Hen of the Wood Clarifies Its COVID-19 Message After Leaked Email Sparks Uproar | Food News | Seven Days | Vermont's Independent Voice

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Hen of the Wood Clarifies Its COVID-19 Message After Leaked Email Sparks Uproar

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Published November 10, 2021 at 7:51 p.m.


Hen of the Wood-Burlington in 2018 - FILE: OLIVER PARINI
  • File: Oliver Parini
  • Hen of the Wood-Burlington in 2018
The Vermont Department of Health has received seven complaints about Hen of the Wood-Burlington following the posting on social media earlier this week of an internal email that concerns employees working when sick, according to department spokesperson Ben Truman.

The email, written by the restaurant’s general manager, said in part: “If you feel sick with a cold and do not have coverage for your shift, you are expected to show up for work.”

The email went on to suggest that, in an effort to protect coworkers, “it might be better to wear a mask if you are contageous [sic] so others don’t get sick.”



Truman said the email “is not a violation of the food service regulations.” But it is counter to the department’s guidance.

“If you’re sick, or you think you’re sick, we’re asking people to stay home and stop spreading germs,” Truman said. “That’s how you keep flus from spreading, that’s how you keep colds from spreading.” And that's how you help to keep COVID-19 from spreading, he added.
Screenshot of Hen of the Wood email posted to Reddit - SALLY POLLAK ©️ SEVEN DAYS
  • Sally Pollak ©️ Seven Days
  • Screenshot of Hen of the Wood email posted to Reddit
Eric Warnstedt, co-owner of Hen of the Wood, wrote in an email statement that the “internal communication … was shared in haste and inaccurately represented our stance on COVID safety.

“The communication in question was incorrect and incomplete about when to stay home with seasonal cold symptoms and our expectations of safely working through lesser symptoms,” the email from Warnstedt reads. “People show up to work with sniffles regularly and deciding to work or not is not always easy. This communication was about how to work and live in the time of COVID."

Truman noted that “'Sniffles' is not a term we use in our guidance."

The department has been in communication with Warnstedt about the public's concerns, and to ensure the restaurant understands the public health guidance, Truman said.

He acknowledged that "it's definitely a squishy area in terms of guidance and recommendations, where you’re overlapping food service regulations with various COVID restrictions and guidance."

But the department encouraged the restaurant to tell employees to stay home, even with mild symptoms.

"COVID-19 is frequently associated with mild symptoms, particularly for fully vaccinated individuals, so we recommend people experiencing abnormal symptoms, even if mild, seek testing for COVID-19 and isolate from others while their specimen is pending," the department guidance continued. "If the result is negative, they should return to work after symptoms improve.”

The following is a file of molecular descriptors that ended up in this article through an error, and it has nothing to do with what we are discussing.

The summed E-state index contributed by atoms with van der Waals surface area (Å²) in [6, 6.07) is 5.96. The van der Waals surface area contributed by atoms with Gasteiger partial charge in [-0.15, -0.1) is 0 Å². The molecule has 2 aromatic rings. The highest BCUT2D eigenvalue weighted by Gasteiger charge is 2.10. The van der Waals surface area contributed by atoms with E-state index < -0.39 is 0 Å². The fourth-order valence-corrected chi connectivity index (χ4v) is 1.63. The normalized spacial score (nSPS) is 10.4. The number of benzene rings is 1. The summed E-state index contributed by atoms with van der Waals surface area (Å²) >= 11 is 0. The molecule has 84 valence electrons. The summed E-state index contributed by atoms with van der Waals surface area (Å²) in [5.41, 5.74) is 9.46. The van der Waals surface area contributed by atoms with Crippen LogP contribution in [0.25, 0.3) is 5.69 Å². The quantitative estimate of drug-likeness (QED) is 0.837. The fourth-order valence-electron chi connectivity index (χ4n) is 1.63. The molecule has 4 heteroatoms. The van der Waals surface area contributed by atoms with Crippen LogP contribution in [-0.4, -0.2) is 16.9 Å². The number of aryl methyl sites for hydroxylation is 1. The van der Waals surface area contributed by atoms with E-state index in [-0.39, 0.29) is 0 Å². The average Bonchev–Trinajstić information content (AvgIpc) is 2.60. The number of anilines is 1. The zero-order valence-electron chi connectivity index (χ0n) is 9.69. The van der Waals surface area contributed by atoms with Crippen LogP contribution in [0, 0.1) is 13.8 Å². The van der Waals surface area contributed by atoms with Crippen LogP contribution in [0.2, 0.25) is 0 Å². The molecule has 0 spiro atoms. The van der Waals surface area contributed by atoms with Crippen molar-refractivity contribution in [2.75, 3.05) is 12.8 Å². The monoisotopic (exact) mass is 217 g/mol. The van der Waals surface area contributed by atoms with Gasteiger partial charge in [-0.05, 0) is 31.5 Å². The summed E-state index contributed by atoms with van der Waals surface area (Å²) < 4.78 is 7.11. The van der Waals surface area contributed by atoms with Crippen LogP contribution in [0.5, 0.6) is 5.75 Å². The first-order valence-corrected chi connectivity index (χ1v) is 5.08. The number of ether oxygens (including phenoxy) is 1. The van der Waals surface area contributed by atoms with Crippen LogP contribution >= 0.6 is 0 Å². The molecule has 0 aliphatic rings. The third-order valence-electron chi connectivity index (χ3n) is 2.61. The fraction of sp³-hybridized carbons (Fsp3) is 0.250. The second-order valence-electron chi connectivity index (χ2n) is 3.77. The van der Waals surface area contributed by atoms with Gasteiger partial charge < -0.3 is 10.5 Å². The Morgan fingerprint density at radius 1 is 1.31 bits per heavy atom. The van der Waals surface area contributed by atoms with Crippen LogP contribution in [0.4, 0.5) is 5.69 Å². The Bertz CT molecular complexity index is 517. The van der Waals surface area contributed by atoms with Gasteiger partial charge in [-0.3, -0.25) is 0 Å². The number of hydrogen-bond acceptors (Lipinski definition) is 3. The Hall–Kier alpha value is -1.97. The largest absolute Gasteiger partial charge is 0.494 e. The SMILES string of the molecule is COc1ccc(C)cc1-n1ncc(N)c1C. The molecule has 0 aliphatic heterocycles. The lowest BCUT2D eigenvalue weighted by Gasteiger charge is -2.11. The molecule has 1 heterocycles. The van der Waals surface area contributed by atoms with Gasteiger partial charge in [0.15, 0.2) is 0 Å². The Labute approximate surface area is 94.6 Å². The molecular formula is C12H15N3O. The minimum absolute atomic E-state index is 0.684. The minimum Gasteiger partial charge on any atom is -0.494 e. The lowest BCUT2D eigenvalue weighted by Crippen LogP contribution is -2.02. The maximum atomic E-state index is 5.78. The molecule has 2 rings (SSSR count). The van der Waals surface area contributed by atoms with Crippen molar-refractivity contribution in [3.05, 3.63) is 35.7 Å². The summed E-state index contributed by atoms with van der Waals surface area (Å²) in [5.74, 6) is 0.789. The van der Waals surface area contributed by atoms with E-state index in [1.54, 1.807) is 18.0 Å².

Truman said he appreciated the detailed clarification Warnstedt sent to his staff regarding the company's COVID-19 policies.

In that follow-up email, Warnstedt wrote: “To be clear we do not expect anyone to work a shift if they show current symptoms of COVID-19.”

The email includes eight bulleted points, ranging from the value of vaccines to encouraging staffers to get a booster shot.

“We continue to make decisions with sensitivity and commitment to keep our businesses open so we can provide good work, income, and sustainability for our staff members,” Warnstedt wrote.

Tim Lahey, an infectious disease specialist at the University of Vermont Medical Center, wrote in an email to Seven Days that if "someone is definitely COVID test-negative, and they have subtle sniffles, it’s not the end of the world for them to work in a mask and attention to hygiene." He pointed out the impact that lost wages can have on a restaurant worker.

But he went on to note that "it is unsafe to work in a public space with COVID symptoms, untested. It risks an outbreak.”

He called Hen of the Wood “an institution I revere and want to see thrive.” As a means to show that the restaurant cares about “employee and patron safety,” Lahey suggested the very measure that Hen of the Wood has taken: a clarifying message about its COVID-19 precautions and guidance.



Lahey recommends that no one with COVID-like symptoms should go to work unless they have tested negative. “And even then only if it’s unavoidable.”

In a text to Seven Days, Warnstedt wrote: “Everyone’s doing their best.”